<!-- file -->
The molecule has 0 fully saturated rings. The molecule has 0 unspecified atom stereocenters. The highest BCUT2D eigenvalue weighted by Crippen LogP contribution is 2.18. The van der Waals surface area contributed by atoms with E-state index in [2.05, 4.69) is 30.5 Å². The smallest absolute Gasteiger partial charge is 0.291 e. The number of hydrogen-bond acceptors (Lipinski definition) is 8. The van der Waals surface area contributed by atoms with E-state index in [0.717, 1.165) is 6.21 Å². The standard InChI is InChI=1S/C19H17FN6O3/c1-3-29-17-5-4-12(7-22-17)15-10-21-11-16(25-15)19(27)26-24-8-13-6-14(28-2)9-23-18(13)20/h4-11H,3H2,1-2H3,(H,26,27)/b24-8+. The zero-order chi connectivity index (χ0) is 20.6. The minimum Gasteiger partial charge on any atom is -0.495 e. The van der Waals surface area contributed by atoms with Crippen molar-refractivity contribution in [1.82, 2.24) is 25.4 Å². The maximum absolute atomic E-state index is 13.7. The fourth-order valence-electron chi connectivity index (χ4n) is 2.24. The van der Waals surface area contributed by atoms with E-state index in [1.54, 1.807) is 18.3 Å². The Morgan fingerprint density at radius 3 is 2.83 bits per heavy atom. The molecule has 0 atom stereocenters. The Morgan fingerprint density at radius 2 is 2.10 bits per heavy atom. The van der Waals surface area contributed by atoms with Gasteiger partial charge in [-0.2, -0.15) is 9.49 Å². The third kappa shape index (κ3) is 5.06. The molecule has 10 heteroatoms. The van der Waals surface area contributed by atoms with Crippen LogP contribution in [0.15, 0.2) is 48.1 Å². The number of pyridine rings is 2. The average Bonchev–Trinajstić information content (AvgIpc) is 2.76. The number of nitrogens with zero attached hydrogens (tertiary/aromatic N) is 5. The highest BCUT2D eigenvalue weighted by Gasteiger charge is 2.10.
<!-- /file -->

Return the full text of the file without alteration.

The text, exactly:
The molecule has 0 fully saturated rings. The molecule has 0 unspecified atom stereocenters. The highest BCUT2D eigenvalue weighted by Crippen LogP contribution is 2.18. The van der Waals surface area contributed by atoms with E-state index in [2.05, 4.69) is 30.5 Å². The smallest absolute Gasteiger partial charge is 0.291 e. The number of hydrogen-bond acceptors (Lipinski definition) is 8. The van der Waals surface area contributed by atoms with E-state index in [0.717, 1.165) is 6.21 Å². The standard InChI is InChI=1S/C19H17FN6O3/c1-3-29-17-5-4-12(7-22-17)15-10-21-11-16(25-15)19(27)26-24-8-13-6-14(28-2)9-23-18(13)20/h4-11H,3H2,1-2H3,(H,26,27)/b24-8+. The zero-order chi connectivity index (χ0) is 20.6. The minimum Gasteiger partial charge on any atom is -0.495 e. The van der Waals surface area contributed by atoms with Crippen molar-refractivity contribution in [1.82, 2.24) is 25.4 Å². The maximum absolute atomic E-state index is 13.7. The fourth-order valence-electron chi connectivity index (χ4n) is 2.24. The van der Waals surface area contributed by atoms with E-state index in [1.54, 1.807) is 18.3 Å². The Morgan fingerprint density at radius 3 is 2.83 bits per heavy atom. The molecule has 0 atom stereocenters. The Morgan fingerprint density at radius 2 is 2.10 bits per heavy atom. The van der Waals surface area contributed by atoms with Gasteiger partial charge in [-0.2, -0.15) is 9.49 Å². The third kappa shape index (κ3) is 5.06. The molecule has 10 heteroatoms. The van der Waals surface area contributed by atoms with Crippen LogP contribution in [0.15, 0.2) is 48.1 Å². The number of pyridine rings is 2. The average Bonchev–Trinajstić information content (AvgIpc) is 2.76. The number of nitrogens with zero attached hydrogens (tertiary/aromatic N) is 5. The highest BCUT2D eigenvalue weighted by Gasteiger charge is 2.10.